Equifax may have left out an important detail when it disclosed the breach that compromised the personal information of 143 million US consumers.
Bloomberg, citing three unnamed "people familiar with the situation" on Monday reported Equifax was hacked almost five months before the incident it disclosed on Sept. 7. The previous hack may have been carried out by the same attackers who eventually stole troves of personal information.
That means that the credit-reporting agency actually "suffered two major incidents in the span of a few months," the report notes.
After each breach, the company hired security firm Mandiant to investigate. Bloomberg reported that Equifax may have believed it addressed the issue the first time around, "only to have to bring the investigators back when it detected suspicious activity again on July 29."
Equifax on Sept. 7 revealed that criminals "exploited a US website application vulnerability" to gain access to credit card numbers, dispute documents with personal identifying information, names, Social Security numbers, birth dates, addresses, and some driver's license numbers. Equifax is offering affected individuals free credit file monitoring and identity theft protection, but, according to The New York Times, many affected users have faced "dead links and terminated calls" when trying to get help from the company.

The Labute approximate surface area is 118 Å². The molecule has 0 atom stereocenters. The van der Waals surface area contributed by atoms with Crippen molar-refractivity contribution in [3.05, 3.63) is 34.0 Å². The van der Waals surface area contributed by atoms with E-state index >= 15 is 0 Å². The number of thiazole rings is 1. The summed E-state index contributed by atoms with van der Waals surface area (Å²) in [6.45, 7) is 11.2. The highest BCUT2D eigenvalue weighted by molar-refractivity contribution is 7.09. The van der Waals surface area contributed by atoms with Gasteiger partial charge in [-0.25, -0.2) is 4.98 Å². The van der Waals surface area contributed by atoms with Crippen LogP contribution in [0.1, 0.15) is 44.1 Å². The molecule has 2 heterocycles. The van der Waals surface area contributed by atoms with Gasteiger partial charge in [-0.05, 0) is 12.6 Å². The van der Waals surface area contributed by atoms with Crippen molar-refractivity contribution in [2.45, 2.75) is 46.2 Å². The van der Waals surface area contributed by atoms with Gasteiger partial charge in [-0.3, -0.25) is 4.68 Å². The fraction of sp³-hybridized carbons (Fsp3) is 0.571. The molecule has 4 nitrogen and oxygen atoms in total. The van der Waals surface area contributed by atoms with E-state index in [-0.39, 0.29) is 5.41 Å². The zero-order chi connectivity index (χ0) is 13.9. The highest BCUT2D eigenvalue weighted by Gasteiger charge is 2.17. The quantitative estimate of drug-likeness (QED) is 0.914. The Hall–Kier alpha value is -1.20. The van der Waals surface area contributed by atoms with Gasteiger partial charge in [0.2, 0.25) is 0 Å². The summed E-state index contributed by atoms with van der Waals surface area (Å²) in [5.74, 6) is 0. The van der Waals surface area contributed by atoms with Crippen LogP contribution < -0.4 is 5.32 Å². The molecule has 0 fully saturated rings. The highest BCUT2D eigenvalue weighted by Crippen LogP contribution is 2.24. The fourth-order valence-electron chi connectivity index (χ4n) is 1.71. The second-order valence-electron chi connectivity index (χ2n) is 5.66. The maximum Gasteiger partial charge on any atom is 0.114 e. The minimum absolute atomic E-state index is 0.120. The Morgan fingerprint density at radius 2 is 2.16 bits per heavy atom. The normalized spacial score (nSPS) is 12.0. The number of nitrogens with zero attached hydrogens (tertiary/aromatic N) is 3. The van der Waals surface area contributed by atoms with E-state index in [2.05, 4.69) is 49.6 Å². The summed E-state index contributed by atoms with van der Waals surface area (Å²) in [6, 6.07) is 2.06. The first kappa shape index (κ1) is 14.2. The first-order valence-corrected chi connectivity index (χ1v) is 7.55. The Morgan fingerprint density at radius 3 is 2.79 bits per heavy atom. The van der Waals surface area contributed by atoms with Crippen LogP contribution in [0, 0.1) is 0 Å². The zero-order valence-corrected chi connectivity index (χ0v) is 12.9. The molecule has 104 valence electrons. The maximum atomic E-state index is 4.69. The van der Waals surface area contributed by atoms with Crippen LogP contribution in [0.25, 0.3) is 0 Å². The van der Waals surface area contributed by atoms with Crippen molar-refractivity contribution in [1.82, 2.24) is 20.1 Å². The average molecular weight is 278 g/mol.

Equifax is now facing several investigations and lawsuits related to the breach, including a criminal probe by the US Justice Department about fishy stock sales made by Equifax executives ahead of the company's breach disclosure. Three senior Equifax executives — Chief Financial Officer John Gamble, President of U.S. information solutions Joseph Loughran, and President of workforce solutions Rodolfo Ploder — "sold shares worth almost $1.8 million" on Aug. 1 and Aug. 2, the report notes.
Equifax maintains that the executives "had no knowledge that an intrusion had occurred" when they made those transactions, but as Bloomberg pointed out "there were fewer than a handful of days between the stock sales and the date Equifax said the breach was discovered."
Meanwhile, the new revelations come after security researchers recently discovered that the personal information of thousands of Argentinians may also be at risk due to lax Equifax security practices. Researchers at Milwaukee-based information security firm Hold Security recently discovered a portal used by Equifax employees in Argentina that was practically "wide open" for anyone to access, according to security researcher and author of the KrebsOnSecurity blog Brian Krebs.